Immigration law and criminal law have been entangled for over three decades. And an immigrant accused of a crime has two things to worry about: whether jail is a possibility, or whether deportation is.
This makes the situation doubly stressful. Knowing what to do and what your rights are can improve your outcome.
In fact, when you come to the Law Offices of Lee Koch you have an advantage. Because this office handles both. And this is important, because a pure criminal lawyer doesn’t always understand the potential consequences of certain actions from an immigration standpoint.
There are strategic ways to protect you on both fronts.
For example, a case can be handled in criminal court specifically to keep it from becoming an immigration matter. Sometimes that’s not possible, but your exposure can nevertheless be limited.
Sometimes, the issue may be fixed directly in criminal court.
And because this office is not an immigration mill, each client gets direct access to an attorney, as well as a paralegal who is fluent in Spanish.
You should never speak to law enforcement or immigration officials unless you have your attorney there. Law enforcement is never speaking to you in the hopes of finding a reason to let you go.
They’re speaking to you because they want to build a case against you. And while it is possible to negotiate a deal, that happens between your attorney and the DA.
You have the right to remain silent regardless of your immigration status. And you do not have to discuss your immigration status with any law enforcement officer. You are required to show your paperwork if you have it with you, when asked.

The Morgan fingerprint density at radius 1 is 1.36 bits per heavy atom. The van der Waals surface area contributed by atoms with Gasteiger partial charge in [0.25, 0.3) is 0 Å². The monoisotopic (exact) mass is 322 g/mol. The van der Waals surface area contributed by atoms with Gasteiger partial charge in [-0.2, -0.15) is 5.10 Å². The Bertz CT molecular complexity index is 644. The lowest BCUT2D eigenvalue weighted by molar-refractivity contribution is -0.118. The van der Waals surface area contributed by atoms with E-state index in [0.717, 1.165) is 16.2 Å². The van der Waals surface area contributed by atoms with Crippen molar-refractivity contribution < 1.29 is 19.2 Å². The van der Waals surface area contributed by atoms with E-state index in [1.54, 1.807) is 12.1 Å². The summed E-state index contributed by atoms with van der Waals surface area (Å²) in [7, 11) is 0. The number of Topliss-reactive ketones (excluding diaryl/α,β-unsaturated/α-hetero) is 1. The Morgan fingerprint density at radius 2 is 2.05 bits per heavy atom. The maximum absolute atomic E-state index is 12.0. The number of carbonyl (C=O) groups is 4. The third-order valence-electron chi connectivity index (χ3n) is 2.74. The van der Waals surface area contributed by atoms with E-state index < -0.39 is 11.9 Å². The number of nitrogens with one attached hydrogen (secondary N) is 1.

Both of these things are true at any point before or after your arrest.
Speaking of events that happen prior to an arrest: if an officer asks to search you have the right to deny consent. And they are only allowed to search with your consent, with a warrant, or with probable cause.
You should never consent, even if you think you have nothing to hide. Police officers have been known to use searches as a way to plant evidence. If you are dealing with a prejudiced police officer who does not like immigrants, giving them access to a search may be opening the door to a false accusation.
There is no one-size fits all way to handle a case, especially one that involves both criminal charges and immigration charges. It’s important to schedule a consultation as soon as you know you’re in trouble.
From there, we can develop a strategy that will often keep the worst from coming to pass.
Got questions? Contact the Law Offices of Lee Koch today.
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